For a very brief period, the duo of Lee and Dannay wrote as both Ellery Queen and as Barnaby Ross. The Ross pseudonym didn’t last very long – four books were written from 1932 to 1934 featuring Drury Lane as the sleuth, but for whatever reason, the line did not last and Lane was retired.
In The Tragedy of X, a businessman is on a tram car with a party of friends when he reaches into his pocket, only to grab a nasty weapon – a cork with poison coated needles – and he promptly dies on the floor. It is clear that his pocket was empty when he got on the car, so how did the weapon get in there?
Lane is called upon by Inspector Thumm and the retired Shakespearean actor and studier of human nature is on the case. So how does this one stand up to the Ellery Queen novels of the time?
Well, to be honest, there’s not a vast amount of difference, apart from the character of Lane, but even then… Drury Lane spouts quotations at the drop of a hat, he keeps stuff from the police and when he explains what’s going on, he not only proves who the killer is, he also proves exactly why every other possibility couldn’t have been the case. There really isn’t a world of difference between the Queen novels of the time, but that’s hardly a bad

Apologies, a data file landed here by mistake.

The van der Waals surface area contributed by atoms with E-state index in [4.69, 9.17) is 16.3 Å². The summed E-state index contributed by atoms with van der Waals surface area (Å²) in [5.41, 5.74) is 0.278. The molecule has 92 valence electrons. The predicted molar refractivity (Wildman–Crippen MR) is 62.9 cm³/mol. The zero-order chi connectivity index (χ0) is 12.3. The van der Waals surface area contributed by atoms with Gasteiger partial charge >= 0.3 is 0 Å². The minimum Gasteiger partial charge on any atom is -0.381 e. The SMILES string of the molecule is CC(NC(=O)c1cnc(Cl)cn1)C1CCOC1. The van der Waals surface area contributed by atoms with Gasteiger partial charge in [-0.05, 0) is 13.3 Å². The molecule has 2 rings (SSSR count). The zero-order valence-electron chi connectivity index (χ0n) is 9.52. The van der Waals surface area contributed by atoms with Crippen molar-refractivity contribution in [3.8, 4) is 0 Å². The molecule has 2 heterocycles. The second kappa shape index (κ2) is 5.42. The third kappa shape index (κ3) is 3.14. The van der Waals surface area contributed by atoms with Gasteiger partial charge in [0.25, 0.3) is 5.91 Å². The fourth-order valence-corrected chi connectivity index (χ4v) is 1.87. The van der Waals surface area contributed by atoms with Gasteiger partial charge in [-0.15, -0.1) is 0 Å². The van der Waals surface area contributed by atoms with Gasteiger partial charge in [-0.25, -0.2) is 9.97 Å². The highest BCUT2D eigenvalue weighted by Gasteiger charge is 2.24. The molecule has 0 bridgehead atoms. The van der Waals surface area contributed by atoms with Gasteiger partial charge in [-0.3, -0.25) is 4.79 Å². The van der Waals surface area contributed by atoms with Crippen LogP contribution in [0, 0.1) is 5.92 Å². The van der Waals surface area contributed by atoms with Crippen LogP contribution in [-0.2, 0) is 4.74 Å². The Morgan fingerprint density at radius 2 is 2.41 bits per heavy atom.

thing, stylistically at least.
However… I’m a bit disappointed with this one. There’s a critical part of the solution that is blindingly obvious which pinpoints for Lane the criminal almost immediately which is completely overlooked by the police characters. In fact, it’s so obvious that the reader may assume that it isn’t important to the solution of the crime – i.e. that the authors overlooked it themselves – but in fact it makes Thumm and company look like absolute morons for not considering it. One part that is overlooked is how anyone, including the victim, did not notice the weapon being put in the victim’s pocket.
And then we come to the overall plan – there are a couple of other deaths to keep the plot jogging along – but it’s mindblowingly stupid and overcomplicated. Add to that a middle section of the book concerned with proving (or disproving) the innocence of the obvious suspect where, again, the critical piece of evidence is obvious and, to be honest, this is a bit of a letdown. Still worth a look, but you have to suspend your disbelief at times.